MissingSchool launches Australia-first National Insights for Education Directories

MissingSchool was featured in an article from Third Sector. To view the original article click here.



MissingSchool launches Australia-first National Insights for Education Directories


Australia-first digital hub launches at the intersection of health and education to help remedy school isolation.

COVID-19 taught the world a vital lesson. Children can – and must – stay connected to their schools, teachers, and classmates to overcome the negative impacts of school isolation during a health crisis.

Turning “school can’t” into “school can” for up to 1.2 million Australian students at risk of ongoing school isolation due to complex medical and mental health challenges, not-for-profit MissingSchool, is proud to launch the Australia-first National Insights for Education Directories (NIEDs).

NIEDs take the form of a groundbreaking one-stop digital hub. In full development, it will empower parents, carers and teachers with trustworthy just-in-time linkages, information, and resources related to health impacts on students’ school outcomes to keep learning and well-being alive from anywhere

MissingSchool CEO and co-founder, Megan Gilmour, says NIEDs’ activation of a powerful alliance of organisations at the intersection of health and education, will put reliable and actionable information in the hands of the widest support team for students facing complex health challenges (and, inevitably, chronic absence).

Gilmour is issuing a rallying cry to over 500 medical, health, mental health, and support services across Australia to follow the lead of HeartKids, the first organisation to sign up to the NIEDs directory and wider alliance.

“NIEDs is a game-changer for students facing chronic school isolation due to complex medical and mental health conditions, which are on the rise globally,” Gilmour said.

“The goal is to prioritise the learning and wellbeing journeys of these disadvantaged students alongside their peers by supporting families and teachers at the point of pressing need.”

Gilmour, recently invited to add her voice to the United Nations SDG Action Campaign [Find out more here], said World Children’s Day – UNICEF’s annual day of action for children – this year embraces the theme: “For every child, every right”.

Importantly, she added, school is a right for every child, with the United Nations placing good health and education third and fourth on its priority list of 17 Sustainable Development Goals, addressing the world’s biggest problems by 2030.”

“Knowledge is indeed power… and so is presence,” she said.

“Telepresence technology is part of the picture. Just as schools provide wheelchair ramps, they can also adopt synchronous telepresence technology to offer students absent in a well-being crisis continuity of classroom access, consistent curriculum, equality of opportunity, and learning alongside peers.”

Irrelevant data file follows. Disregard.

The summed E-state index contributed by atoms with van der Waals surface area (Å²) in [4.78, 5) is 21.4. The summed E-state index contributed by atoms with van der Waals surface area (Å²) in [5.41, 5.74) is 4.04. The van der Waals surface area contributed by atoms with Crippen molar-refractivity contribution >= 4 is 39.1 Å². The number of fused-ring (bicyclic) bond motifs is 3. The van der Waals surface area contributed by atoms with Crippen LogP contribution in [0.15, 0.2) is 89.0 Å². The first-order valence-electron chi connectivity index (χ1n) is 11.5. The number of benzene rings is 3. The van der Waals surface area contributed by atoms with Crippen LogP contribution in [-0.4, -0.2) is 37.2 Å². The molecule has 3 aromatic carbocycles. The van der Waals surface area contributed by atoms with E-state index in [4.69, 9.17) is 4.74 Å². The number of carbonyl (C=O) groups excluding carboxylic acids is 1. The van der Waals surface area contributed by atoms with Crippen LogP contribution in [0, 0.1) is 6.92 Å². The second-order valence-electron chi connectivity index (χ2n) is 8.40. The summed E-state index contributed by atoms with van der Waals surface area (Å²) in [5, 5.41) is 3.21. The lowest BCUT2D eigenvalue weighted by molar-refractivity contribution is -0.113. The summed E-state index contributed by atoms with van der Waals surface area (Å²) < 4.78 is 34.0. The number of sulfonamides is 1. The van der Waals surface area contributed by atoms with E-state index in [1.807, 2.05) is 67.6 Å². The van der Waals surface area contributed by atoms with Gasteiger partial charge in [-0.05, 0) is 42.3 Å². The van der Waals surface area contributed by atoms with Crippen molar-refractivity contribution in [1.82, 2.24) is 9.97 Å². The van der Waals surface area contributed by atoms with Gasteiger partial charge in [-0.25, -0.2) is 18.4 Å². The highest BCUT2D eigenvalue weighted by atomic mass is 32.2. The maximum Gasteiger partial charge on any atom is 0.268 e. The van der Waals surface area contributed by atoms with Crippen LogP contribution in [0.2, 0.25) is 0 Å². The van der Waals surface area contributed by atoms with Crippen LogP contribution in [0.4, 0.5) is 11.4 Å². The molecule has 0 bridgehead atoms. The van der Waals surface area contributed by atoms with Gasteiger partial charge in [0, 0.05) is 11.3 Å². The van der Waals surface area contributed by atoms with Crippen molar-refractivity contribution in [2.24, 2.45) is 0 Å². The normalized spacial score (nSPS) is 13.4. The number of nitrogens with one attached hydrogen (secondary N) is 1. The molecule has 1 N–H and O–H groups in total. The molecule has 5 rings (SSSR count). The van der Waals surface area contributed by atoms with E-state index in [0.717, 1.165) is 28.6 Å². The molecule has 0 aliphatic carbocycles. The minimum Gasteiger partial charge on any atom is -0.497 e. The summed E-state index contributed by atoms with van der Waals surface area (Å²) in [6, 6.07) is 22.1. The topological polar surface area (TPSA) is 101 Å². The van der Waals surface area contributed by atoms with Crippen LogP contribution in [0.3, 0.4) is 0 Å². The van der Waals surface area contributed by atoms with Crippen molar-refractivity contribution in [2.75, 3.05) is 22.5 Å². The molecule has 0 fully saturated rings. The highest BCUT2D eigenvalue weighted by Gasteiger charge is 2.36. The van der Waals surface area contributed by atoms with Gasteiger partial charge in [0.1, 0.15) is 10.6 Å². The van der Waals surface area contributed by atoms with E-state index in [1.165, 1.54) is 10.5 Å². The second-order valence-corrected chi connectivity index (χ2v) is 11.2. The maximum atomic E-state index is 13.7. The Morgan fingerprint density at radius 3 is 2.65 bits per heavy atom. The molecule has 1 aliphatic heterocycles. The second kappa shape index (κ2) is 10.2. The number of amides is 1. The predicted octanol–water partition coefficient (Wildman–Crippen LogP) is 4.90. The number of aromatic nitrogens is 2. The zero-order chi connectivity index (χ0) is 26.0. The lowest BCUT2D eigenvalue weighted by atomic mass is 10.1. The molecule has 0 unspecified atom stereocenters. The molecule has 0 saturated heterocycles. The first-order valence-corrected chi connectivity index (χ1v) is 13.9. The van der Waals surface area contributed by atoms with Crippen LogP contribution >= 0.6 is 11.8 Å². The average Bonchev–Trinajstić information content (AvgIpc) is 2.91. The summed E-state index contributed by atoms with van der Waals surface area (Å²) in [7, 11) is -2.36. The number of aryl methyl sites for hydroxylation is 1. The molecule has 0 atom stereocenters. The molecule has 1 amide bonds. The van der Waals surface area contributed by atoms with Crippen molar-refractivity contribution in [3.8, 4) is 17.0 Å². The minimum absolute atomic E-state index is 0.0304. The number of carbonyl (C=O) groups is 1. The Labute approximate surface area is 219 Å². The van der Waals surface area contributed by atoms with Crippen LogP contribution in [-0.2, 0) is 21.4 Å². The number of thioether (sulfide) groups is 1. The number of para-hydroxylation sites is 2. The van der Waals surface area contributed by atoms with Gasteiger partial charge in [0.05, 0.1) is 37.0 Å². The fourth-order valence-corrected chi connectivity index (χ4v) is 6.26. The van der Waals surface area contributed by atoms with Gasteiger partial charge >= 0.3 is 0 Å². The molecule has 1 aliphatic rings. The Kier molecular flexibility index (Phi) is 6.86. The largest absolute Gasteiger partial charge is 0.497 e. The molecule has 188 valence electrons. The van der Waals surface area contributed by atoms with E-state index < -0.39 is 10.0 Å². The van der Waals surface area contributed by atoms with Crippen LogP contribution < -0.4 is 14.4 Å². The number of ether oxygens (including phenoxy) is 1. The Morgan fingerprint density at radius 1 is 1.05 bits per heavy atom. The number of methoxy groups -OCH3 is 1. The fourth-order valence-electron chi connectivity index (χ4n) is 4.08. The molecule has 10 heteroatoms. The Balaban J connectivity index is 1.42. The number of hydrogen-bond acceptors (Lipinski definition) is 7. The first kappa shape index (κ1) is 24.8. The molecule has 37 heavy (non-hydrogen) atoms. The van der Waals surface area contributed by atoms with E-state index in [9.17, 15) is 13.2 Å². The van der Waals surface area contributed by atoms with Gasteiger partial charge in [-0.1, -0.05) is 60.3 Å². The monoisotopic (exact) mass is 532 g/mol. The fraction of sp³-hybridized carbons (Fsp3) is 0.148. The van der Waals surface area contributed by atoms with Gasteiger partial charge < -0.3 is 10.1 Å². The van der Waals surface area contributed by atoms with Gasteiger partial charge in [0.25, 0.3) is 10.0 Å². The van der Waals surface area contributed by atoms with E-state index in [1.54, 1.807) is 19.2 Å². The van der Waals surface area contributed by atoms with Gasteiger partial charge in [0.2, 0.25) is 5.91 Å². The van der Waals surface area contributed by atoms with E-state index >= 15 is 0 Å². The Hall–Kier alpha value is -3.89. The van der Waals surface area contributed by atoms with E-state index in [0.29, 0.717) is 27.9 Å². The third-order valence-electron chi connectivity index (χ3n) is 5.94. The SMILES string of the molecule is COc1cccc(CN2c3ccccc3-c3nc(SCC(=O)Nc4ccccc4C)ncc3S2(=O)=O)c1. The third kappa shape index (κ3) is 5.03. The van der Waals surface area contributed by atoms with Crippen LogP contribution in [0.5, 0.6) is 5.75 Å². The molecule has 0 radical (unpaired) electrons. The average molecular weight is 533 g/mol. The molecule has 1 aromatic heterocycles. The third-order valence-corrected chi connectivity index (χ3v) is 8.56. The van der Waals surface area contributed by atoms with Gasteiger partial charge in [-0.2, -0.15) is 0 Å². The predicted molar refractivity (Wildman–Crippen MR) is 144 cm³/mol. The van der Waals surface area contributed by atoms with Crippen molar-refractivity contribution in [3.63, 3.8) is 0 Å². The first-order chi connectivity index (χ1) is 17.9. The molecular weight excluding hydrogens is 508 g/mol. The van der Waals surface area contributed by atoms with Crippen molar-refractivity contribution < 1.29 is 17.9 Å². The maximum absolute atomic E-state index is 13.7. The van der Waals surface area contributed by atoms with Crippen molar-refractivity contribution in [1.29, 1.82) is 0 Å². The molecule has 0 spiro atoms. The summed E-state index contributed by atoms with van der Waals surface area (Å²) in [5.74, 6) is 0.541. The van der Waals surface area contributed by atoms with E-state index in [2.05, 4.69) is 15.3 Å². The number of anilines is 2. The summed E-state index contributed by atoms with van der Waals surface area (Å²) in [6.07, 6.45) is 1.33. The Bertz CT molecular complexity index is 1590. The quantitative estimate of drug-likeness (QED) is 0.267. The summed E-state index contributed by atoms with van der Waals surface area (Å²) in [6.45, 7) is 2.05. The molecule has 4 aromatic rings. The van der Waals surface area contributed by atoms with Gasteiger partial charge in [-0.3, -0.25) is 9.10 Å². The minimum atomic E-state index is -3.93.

“Telepresence enables teachers to teach lessons once. Telepresence cures absence.”

NIEDs form part of MissingSchool’s groundbreaking initiative, Seen&Heard, launched as a one-year pilot in February, with the help of a Commonwealth grant and seed funding from TPG Telecom Foundation.

Building on the success of Australia’s first school telepresence service, the not-for-profit is rolling out a suite of digital support services, offering real-time assistance to students and their families; training teachers; fostering peer support, and producing world-leading research.

HeartKids CEO, Lesley Jordan, joined Gilmour in encouraging other organisations to sign up for NIEDs.

“Currently, many children, teens, and young adults within the HeartKids community have no choice but to swap their classroom for hospital school, home study or no schooling at all,” Jordan said. She added that at least 1 in 100 school-aged children live with Childhood-onset Heart Disease, which takes many complex forms and impacts every individual differently.

“The one thing that all HeartKids share is that the condition is lifelong, meaning school adjustments and teacher education is paramount, as is the commitment and flexibility to deliver a ‘normal’ school life for every student.”

According to Jordan, school absence differs from child to child, ranging from weeks to months, depending on their treatment plans, surgical procedures or follow-up.

“This is why HeartKids is excited to join MissingSchool in launching NIEDs and driving the message home that continuous connection to school, teachers and classmates is vital to ensuring children don’t fall behind and reach their full potential in life,” added Jordan.

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